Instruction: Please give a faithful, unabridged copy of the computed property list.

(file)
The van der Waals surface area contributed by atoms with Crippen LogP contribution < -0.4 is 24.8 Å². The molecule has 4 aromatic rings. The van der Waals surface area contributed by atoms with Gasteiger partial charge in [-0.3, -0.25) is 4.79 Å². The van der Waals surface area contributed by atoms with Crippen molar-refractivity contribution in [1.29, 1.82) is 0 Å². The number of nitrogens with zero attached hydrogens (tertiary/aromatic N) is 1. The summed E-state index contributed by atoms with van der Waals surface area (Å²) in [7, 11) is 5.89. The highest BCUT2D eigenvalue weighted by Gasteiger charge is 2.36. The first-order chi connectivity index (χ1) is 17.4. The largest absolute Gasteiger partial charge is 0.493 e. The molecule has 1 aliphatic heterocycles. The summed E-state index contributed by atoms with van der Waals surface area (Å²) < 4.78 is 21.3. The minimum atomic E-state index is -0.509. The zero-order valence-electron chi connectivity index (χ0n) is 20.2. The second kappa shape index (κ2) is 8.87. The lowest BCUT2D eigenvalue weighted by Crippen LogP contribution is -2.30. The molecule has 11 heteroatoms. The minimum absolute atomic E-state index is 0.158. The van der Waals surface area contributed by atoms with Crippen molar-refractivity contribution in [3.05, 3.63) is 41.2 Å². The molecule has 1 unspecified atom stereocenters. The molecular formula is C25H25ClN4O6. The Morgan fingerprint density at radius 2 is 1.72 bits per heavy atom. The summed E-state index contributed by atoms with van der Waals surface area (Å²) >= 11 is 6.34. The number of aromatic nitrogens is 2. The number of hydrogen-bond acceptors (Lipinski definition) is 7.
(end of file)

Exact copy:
The van der Waals surface area contributed by atoms with Crippen LogP contribution < -0.4 is 24.8 Å². The molecule has 4 aromatic rings. The van der Waals surface area contributed by atoms with Gasteiger partial charge in [-0.3, -0.25) is 4.79 Å². The van der Waals surface area contributed by atoms with Crippen molar-refractivity contribution in [1.29, 1.82) is 0 Å². The number of nitrogens with zero attached hydrogens (tertiary/aromatic N) is 1. The summed E-state index contributed by atoms with van der Waals surface area (Å²) in [7, 11) is 5.89. The highest BCUT2D eigenvalue weighted by Gasteiger charge is 2.36. The first-order chi connectivity index (χ1) is 17.4. The largest absolute Gasteiger partial charge is 0.493 e. The molecule has 1 aliphatic heterocycles. The summed E-state index contributed by atoms with van der Waals surface area (Å²) < 4.78 is 21.3. The minimum atomic E-state index is -0.509. The zero-order valence-electron chi connectivity index (χ0n) is 20.2. The second kappa shape index (κ2) is 8.87. The lowest BCUT2D eigenvalue weighted by Crippen LogP contribution is -2.30. The molecule has 11 heteroatoms. The minimum absolute atomic E-state index is 0.158. The van der Waals surface area contributed by atoms with Crippen molar-refractivity contribution in [3.05, 3.63) is 41.2 Å². The molecule has 1 unspecified atom stereocenters. The molecular formula is C25H25ClN4O6. The Morgan fingerprint density at radius 2 is 1.72 bits per heavy atom. The summed E-state index contributed by atoms with van der Waals surface area (Å²) >= 11 is 6.34. The number of aromatic nitrogens is 2. The number of hydrogen-bond acceptors (Lipinski definition) is 7.